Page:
In most manufacturing businesses you will find that the structure of the Bill of Materials for items will change over time. Today I’ll discuss how QuickBooks deals with these changes.
Changes happen. A component part may become obsolete and be replaced by a newer one, there may be engineering changes to improve the product, you may have new government requirements that add or change the configuration. In major manufacturing software products you often will find a revision control feature, or a way to track changes in your products. QuickBooks doesn’t truly provide this feature unfortunately, but it does handle changes relatively gracefully.
One of the concerns I often hear is “if I change my BOM will it affect my existing builds?”. That is a good question – because there are times when you can make a change to QuickBooks that will have an effect on actions that you’ve taken in the past. Sometimes this is good, often it isn’t. To understand how changing your BOM affects QuickBooks we have to understand the difference between a list record and a transaction record.
- List records tend to be descriptive in nature. The item list, the customer list, the vendor list for example. You have descriptions of the record, information about accounts that are to be used, and so forth. This generally is information that is not date sensitive.
- Transaction records relate to changes in information. Assembly builds, invoices, purchase orders for example. There is a date that the transaction relates to, and there are changes in information such as the consumption or supply of a quantity of items in the item list.
When you create your bill of material for an Inventory Assembly item, you are creating a list record. It is a description of the component parts for that item, and it doesn’t relate to time. What you see now is what you get. When you issue a “build” transaction to build the assembly item you are creating a transaction record. You enter a date that the build occurs on, a quantity, and the item to build.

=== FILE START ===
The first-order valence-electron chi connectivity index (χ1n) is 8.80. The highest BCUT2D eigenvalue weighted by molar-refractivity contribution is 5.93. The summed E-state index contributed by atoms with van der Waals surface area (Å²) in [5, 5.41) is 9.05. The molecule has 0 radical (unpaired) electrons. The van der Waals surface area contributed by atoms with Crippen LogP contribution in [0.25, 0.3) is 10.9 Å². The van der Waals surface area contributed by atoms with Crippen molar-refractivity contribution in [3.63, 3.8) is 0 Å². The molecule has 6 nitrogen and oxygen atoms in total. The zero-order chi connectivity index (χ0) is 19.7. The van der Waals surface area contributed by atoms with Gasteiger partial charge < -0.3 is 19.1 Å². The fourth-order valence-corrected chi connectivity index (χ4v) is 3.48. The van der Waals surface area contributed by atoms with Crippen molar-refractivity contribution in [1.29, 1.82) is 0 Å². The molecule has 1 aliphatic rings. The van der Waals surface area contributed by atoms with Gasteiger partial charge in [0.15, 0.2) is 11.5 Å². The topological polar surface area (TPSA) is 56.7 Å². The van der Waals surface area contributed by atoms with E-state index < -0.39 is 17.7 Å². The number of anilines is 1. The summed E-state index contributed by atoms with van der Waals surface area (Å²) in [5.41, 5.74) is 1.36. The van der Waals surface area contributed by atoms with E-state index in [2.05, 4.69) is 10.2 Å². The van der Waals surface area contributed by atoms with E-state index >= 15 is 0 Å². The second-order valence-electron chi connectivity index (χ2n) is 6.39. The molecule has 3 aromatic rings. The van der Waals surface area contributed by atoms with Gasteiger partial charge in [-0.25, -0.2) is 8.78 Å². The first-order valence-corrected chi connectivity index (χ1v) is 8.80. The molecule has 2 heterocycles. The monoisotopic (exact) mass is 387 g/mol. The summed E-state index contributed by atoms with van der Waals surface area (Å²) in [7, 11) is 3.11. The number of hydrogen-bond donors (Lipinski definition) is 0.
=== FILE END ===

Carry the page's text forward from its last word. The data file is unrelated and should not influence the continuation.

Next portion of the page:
How Changes in a BOM Affect Builds
When you issue a “build” transaction the program looks at the current state of the BOM for the inventory assembly item. It will copy the list of component parts into the transaction. If at a later date you make a change to the BOM in the inventory assembly item, that change has no effect on existing builds. If you issue a new build then the changed BOM is used.
This is what we normally would hope for – and in a small way it gives us revision control. You can see a history of the changes to the BOM for the item by looking at the part list in build transactions over time.
The downside is that it also means that you can’t easily correct mistakes after the fact. If you find that you have issued a build for a BOM that has an error, and you want to correct it, you can’t just change the current BOM. You also have no way to directly change the existing build transactions. Your only options are to make a manual inventory adjustment or to delete the build transaction and issue it again (keeping in mind that the new build, regardless of what date you use, will use the current BOM structure).
As a side note – be careful about deleting a build. If the item you are building is a subassembly that will be used as a component in another build you may create a cascading series of problems. Since build transactions are date sensitive, and your inventory balances are date sensitive, if you delete a build of a subassembly you may find that this creates a shortage for the build of a higher level assembly. If you decrease the supply of a part so that there aren’t enough to support an existing build, QuickBooks will change that existing build to a pending build. That subsequently affects the balance of that other assembled part, and you can have a series of problems.
There are a number of shortcomings in this system – including some bugs (as of the date that this is being written).
- QuickBooks doesn’t have a way of printing a manufacturing work order – you can’t print the expanded BOM for an assembly you are building (with the quantities of parts being used). All you can do is print a simple BOM report for a single assembly. You can find a way to print this with third party products like CCRQBOM or the ODBC driver and a report program.
- Once you have changed the BOM in the item list you have no way of printing a report that shows what the component list was at the time the build was issued.
- Although you can see the historical BOM when looking at a build transaction, third party programs that access the QuickBooks database cannot. There is a bug in the QuickBooks programming interface (which all third party products must use, including the ODBC driver) where an inquiry to a build transaction will show you the current BOM, not the part list that was used in the build transaction itself.